The FDA 510(k) Guidance
Rules, Regulations, Compliance, Substantial Equivalence, or What?
G. Wayne Moore, B.Sc., MBA, FASE
As an ultrasound medical device regulatory expert, I receive a great many questions throughout the year regarding exactly what the FDA Guidance documents are. For example, are they requirements, rules, suggestions, or regulations? Below you will find the link to the FDA page that has the new Guidance for ultrasound systems and transducers that will be released this July. Now, the general answer to the question above is that the document acts as a guide for sponsors, i.e., those actually submitting a 510(k), to follow as they populate their submission with information the FDA believes will allow them to determine if the submitted device is substantially equivalent to a currently marketed device. So, the various numbered elements in the Guidance document provides a path for the sponsor to follow – however, and this is an important point, it is not prescriptive in how the sponsor must respond to each particular point. In other words, the sponsor is free to respond to an item in one or more of the sections within the Guidance in a manner that is variant from the Guidance. The FDA explicitly states this in the Guidance. However, if a sponsor follows their own path, they must show objective engineering or scientific data that demonstrates the validity of that approach. This is not a trivial exercise, nor do I generally recommend to a client that they do this in their submission. Remember, the goal of a successful 510(k) submission is to establish substantial equivalence to a product that is currently on the market so you can begin selling, not to try and impress the FDA reviewer with how novel, delightful, or innovative your device is (spoiler alert, that will never happen). So not following the Guidance is analogous to leaving the trail in a dark scary jungle and trying to hack your way through and blaze a new trail (another spoiler alert – you will be eaten by a fierce animal).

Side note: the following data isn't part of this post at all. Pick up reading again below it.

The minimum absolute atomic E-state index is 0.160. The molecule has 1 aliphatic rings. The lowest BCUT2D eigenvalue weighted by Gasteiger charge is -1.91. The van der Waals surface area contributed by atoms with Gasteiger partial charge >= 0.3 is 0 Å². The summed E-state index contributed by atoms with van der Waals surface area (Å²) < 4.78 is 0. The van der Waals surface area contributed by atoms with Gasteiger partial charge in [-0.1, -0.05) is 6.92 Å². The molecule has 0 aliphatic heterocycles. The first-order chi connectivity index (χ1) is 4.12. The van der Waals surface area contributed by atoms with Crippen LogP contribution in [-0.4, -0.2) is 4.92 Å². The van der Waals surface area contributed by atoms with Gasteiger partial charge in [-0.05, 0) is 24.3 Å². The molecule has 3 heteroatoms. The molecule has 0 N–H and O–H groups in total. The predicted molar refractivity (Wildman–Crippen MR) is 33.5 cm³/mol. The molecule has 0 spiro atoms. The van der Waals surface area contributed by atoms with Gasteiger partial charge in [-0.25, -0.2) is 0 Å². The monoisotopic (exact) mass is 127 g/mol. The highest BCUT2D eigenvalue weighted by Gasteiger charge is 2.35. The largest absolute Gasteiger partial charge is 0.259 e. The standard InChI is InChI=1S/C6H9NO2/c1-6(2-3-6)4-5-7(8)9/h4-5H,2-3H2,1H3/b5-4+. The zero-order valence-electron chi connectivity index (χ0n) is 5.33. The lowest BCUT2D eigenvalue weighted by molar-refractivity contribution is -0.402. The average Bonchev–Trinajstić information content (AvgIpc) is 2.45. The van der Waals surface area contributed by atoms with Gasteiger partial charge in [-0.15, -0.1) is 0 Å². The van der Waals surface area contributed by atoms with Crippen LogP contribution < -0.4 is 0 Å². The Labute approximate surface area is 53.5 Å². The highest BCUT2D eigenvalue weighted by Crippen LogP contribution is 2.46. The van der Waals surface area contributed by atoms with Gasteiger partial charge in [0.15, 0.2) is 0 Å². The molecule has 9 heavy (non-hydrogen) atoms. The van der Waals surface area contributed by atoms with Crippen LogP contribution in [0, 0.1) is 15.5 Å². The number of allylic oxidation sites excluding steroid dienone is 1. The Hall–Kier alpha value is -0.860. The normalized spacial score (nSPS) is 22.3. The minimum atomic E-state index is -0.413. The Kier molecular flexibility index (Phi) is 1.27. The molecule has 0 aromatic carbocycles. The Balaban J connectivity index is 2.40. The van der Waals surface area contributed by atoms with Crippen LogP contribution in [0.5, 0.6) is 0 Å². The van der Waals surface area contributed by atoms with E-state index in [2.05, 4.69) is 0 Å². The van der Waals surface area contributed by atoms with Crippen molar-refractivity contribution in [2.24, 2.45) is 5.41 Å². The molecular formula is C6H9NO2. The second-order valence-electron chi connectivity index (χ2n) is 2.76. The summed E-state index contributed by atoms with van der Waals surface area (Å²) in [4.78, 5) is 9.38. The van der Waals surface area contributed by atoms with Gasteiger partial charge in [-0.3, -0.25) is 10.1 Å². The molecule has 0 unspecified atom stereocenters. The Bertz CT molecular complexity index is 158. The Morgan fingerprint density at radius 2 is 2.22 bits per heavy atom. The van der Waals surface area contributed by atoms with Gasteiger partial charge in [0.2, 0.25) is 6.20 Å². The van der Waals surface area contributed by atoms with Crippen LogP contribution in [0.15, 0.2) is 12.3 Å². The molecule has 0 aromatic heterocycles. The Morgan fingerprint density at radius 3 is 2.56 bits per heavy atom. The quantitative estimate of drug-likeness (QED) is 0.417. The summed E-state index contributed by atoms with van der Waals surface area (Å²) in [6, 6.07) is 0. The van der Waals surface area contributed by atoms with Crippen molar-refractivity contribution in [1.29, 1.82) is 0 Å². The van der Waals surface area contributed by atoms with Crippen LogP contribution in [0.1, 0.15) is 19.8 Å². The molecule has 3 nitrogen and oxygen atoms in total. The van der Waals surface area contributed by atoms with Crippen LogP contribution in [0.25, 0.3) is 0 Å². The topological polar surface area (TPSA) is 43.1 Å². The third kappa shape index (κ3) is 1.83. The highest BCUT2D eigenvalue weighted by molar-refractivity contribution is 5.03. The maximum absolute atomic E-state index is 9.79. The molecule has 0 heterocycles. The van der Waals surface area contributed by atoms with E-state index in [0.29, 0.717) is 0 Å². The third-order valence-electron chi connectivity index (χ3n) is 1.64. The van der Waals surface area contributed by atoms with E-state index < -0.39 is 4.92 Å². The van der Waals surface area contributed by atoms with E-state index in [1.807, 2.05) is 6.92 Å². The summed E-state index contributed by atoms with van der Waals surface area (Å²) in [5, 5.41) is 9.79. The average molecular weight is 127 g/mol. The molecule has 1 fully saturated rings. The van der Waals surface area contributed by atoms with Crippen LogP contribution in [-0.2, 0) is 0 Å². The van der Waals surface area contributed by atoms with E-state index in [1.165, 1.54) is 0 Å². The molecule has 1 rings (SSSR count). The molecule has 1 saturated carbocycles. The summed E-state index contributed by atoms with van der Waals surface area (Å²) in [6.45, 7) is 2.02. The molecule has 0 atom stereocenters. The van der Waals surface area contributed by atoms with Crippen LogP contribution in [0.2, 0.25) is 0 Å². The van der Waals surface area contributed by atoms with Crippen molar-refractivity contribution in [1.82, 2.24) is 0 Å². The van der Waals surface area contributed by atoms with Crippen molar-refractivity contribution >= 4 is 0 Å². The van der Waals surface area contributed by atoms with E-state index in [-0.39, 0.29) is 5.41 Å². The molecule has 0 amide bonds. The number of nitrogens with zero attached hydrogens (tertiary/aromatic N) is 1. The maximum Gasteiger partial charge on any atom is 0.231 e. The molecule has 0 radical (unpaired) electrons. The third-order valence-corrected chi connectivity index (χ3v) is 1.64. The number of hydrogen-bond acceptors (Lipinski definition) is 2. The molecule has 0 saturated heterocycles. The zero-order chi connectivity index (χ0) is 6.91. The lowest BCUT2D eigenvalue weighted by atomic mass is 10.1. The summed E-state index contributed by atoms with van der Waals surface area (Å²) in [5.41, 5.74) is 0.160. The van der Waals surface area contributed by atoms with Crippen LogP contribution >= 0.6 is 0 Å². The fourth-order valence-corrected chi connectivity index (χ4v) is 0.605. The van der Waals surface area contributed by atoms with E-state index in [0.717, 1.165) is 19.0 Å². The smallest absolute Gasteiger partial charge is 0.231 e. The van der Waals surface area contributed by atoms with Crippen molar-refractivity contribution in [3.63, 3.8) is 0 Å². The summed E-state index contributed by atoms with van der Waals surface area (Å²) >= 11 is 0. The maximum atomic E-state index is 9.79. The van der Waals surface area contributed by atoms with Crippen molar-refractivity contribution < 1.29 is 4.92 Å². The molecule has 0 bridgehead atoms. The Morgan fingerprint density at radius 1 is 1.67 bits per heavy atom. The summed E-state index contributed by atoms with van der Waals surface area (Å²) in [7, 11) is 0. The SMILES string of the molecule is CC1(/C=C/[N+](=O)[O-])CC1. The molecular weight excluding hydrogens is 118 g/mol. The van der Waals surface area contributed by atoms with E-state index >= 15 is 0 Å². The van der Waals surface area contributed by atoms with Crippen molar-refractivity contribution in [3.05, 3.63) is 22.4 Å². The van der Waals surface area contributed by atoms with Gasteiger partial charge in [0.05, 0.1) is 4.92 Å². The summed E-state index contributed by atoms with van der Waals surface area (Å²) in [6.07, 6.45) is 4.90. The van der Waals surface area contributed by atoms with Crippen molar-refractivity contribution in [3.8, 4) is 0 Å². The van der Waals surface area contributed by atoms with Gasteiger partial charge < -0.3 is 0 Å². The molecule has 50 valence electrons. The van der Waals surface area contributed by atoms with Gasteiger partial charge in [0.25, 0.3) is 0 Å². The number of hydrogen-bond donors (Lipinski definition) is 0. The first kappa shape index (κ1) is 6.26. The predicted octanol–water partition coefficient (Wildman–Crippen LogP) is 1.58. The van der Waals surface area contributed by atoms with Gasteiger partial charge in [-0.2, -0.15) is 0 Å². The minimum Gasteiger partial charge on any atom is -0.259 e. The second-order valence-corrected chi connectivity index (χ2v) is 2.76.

As a side note to the Guidance document you will find in the Appendix what changes to a finished ultrasound device, including the transducer, will require a new 510(k) – this is a good tool to determine if what you plan on doing to that device constitutes remanufacturing, currently an essential topic with regard to the 3rd Party repair docket.
Until Next Time,
About the Author, G. Wayne Moore:
A 30-year veteran of the diagnostic ultrasound market Wayne has held senior level positions with several major medical equipment manufacturers, including Honeywell Medical Systems and Siemens Medical Solutions. Wayne has been directly involved in the development and commercialization of more than 15 technologically intensive ultrasound systems. He is widely published in diagnostic ultrasound literature, a sought after speaker at medical imaging conferences, has served as an expert witness in multiple ultrasound litigations, and holds more than 16 United States ultrasound related patents. Wayne obtained his MBA from the University of Denver – Daniels College of Business.
He was elected as a Fellow of the American Society of Echocardiography (FASE) in 2009.